We took a long loop we haven't been on before this year. It took us much farther from the barn than we've been, and isn't a trail that we go on a lot. One part of the trail took us along some backyards, which had interesting trail challenges like a wooden swing blowing in the wind and a fairly nasty barking dog (luckily confined by an electronic fence). Although at times she was nervous and a little looky, she was really good - no jigging or jogging and completely responsive to all requests to slow, stop or back. A number of trails we ride go very close to houses, which means the horses are exposed to all sorts of things - one house has a large pair of metal sculptures (two cows), there are lots of different pieces of play equipment (including the plastic pool that one day blew into the middle of the trail - now that was a fun ride!), running children, barking dogs and even occasionally one of those large inflatable "bounce houses" people rent for children's parties. We get to experience a lot of things, which is good for trail training.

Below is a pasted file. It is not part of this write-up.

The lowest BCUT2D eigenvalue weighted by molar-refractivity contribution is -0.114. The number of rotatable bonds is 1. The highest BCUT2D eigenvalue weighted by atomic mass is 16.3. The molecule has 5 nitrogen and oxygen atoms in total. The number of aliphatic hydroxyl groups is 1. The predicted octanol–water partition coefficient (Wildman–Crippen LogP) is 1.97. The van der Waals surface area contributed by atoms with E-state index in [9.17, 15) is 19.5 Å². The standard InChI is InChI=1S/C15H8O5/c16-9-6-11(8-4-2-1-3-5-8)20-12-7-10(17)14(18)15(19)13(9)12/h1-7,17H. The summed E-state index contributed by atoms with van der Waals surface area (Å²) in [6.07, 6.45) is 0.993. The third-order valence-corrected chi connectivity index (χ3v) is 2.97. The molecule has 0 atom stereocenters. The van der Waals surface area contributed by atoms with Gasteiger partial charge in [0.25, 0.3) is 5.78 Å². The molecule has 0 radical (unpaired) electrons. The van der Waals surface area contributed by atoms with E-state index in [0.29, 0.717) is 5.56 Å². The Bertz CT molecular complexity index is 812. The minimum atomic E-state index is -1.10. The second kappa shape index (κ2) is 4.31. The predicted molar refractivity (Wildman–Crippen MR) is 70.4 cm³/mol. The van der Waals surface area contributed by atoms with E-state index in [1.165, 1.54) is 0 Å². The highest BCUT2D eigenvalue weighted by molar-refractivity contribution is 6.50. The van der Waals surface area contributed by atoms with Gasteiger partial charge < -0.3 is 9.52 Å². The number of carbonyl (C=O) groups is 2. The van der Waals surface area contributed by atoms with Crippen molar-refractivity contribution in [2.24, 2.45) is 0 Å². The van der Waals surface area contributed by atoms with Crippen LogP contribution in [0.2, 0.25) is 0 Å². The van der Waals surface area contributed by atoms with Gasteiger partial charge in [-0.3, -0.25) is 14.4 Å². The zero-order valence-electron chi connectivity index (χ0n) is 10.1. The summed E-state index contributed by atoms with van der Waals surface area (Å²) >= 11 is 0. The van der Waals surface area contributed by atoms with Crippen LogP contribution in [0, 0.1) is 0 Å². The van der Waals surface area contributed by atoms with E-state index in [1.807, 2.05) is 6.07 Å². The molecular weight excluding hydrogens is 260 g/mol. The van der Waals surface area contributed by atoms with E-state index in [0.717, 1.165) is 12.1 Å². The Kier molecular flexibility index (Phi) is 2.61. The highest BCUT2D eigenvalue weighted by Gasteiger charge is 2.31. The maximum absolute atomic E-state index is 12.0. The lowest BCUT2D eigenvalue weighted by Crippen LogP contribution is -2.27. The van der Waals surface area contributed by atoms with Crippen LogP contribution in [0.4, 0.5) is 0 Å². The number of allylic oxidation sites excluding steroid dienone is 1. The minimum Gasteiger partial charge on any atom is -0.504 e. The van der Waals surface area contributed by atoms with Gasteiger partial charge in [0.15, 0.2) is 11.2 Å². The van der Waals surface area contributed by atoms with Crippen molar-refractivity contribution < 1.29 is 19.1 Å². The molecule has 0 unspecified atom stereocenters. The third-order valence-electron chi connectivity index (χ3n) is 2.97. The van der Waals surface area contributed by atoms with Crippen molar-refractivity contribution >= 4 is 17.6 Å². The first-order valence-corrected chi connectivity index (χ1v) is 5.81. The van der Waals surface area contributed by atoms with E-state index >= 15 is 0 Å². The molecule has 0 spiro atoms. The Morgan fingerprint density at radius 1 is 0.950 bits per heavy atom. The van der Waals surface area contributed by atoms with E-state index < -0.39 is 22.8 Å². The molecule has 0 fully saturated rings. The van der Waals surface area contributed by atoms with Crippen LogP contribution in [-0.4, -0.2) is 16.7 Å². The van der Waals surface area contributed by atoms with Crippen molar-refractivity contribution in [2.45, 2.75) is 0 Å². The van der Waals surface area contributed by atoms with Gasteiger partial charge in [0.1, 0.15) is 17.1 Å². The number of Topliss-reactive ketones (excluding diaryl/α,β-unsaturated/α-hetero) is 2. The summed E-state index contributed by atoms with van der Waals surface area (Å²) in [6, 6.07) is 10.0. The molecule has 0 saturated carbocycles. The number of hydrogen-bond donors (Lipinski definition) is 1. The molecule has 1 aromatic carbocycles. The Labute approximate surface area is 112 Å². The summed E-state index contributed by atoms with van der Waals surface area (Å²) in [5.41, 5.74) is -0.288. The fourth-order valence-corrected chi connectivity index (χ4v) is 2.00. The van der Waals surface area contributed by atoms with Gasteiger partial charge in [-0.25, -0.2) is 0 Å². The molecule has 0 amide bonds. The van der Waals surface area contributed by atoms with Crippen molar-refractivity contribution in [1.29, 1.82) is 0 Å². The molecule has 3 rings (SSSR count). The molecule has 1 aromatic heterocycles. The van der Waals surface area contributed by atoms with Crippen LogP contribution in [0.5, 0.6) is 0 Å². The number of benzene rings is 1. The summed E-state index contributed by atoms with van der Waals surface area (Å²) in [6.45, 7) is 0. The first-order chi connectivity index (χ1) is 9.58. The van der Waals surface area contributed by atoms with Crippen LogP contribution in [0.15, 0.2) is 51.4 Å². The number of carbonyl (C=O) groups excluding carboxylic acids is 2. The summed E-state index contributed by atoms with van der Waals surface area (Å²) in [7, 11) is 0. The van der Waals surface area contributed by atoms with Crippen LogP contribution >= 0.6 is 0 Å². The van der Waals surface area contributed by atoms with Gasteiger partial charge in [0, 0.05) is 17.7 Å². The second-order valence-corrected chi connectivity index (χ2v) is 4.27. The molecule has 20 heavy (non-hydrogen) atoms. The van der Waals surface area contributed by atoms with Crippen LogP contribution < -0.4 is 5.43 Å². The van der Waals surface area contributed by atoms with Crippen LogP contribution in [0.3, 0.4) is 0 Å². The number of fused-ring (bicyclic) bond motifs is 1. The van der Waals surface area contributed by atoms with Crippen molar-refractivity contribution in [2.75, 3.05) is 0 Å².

When we returned to the barn, we went in the arena (freshly dragged) for a few minutes. She was certainly plenty awake and forward by then! We did some trot work and figures for a little bit, and then took a brief walk away from the barn and back, and she was done. Maisie started eating hay as soon as I put her in her stall, and ate her dinner, all of which is good. She didn't pass any manure while I was riding, which is unusual for her, but did pass one pile in her stall - it was a little dark and hard in my opinion. When I left she was completely comfortable, but I'll be keeping a close eye on her over the next several days.